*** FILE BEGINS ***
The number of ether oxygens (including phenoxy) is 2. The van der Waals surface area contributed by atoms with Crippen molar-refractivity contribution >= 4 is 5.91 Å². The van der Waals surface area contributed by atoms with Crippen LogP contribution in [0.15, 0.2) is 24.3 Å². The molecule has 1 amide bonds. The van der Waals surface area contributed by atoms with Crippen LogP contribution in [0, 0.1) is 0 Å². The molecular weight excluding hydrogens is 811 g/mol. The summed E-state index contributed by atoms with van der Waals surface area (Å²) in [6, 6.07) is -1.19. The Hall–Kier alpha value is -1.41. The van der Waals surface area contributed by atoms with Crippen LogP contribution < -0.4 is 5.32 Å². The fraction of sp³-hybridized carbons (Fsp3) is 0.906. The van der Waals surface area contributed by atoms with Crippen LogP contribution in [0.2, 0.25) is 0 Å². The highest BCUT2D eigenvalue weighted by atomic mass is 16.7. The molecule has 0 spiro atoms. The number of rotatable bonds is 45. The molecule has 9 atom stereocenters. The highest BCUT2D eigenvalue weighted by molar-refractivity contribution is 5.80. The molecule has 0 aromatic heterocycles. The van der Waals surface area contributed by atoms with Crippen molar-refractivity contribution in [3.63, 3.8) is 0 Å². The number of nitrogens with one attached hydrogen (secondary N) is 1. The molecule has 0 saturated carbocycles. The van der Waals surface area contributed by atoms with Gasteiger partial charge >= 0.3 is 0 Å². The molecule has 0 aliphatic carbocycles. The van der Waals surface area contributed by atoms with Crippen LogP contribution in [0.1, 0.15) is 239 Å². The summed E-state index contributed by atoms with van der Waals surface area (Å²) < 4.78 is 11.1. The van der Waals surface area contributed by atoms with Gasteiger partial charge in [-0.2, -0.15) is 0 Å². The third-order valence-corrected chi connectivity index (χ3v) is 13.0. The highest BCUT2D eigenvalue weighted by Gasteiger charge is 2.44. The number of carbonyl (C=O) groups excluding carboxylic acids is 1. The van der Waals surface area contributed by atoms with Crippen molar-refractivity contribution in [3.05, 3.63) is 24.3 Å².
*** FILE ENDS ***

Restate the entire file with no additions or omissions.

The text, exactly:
The number of ether oxygens (including phenoxy) is 2. The van der Waals surface area contributed by atoms with Crippen molar-refractivity contribution >= 4 is 5.91 Å². The van der Waals surface area contributed by atoms with Crippen LogP contribution in [0.15, 0.2) is 24.3 Å². The molecule has 1 amide bonds. The van der Waals surface area contributed by atoms with Crippen LogP contribution in [0, 0.1) is 0 Å². The molecular weight excluding hydrogens is 811 g/mol. The summed E-state index contributed by atoms with van der Waals surface area (Å²) in [6, 6.07) is -1.19. The Hall–Kier alpha value is -1.41. The van der Waals surface area contributed by atoms with Crippen LogP contribution < -0.4 is 5.32 Å². The fraction of sp³-hybridized carbons (Fsp3) is 0.906. The van der Waals surface area contributed by atoms with Crippen LogP contribution in [0.2, 0.25) is 0 Å². The highest BCUT2D eigenvalue weighted by atomic mass is 16.7. The molecule has 0 spiro atoms. The number of rotatable bonds is 45. The molecule has 9 atom stereocenters. The highest BCUT2D eigenvalue weighted by molar-refractivity contribution is 5.80. The molecule has 0 aromatic heterocycles. The van der Waals surface area contributed by atoms with Crippen molar-refractivity contribution in [3.63, 3.8) is 0 Å². The number of nitrogens with one attached hydrogen (secondary N) is 1. The molecule has 0 saturated carbocycles. The van der Waals surface area contributed by atoms with Gasteiger partial charge >= 0.3 is 0 Å². The molecule has 0 aliphatic carbocycles. The van der Waals surface area contributed by atoms with Crippen LogP contribution in [0.1, 0.15) is 239 Å². The summed E-state index contributed by atoms with van der Waals surface area (Å²) < 4.78 is 11.1. The van der Waals surface area contributed by atoms with Gasteiger partial charge in [-0.2, -0.15) is 0 Å². The third-order valence-corrected chi connectivity index (χ3v) is 13.0. The highest BCUT2D eigenvalue weighted by Gasteiger charge is 2.44. The number of carbonyl (C=O) groups excluding carboxylic acids is 1. The van der Waals surface area contributed by atoms with Crippen molar-refractivity contribution in [3.05, 3.63) is 24.3 Å².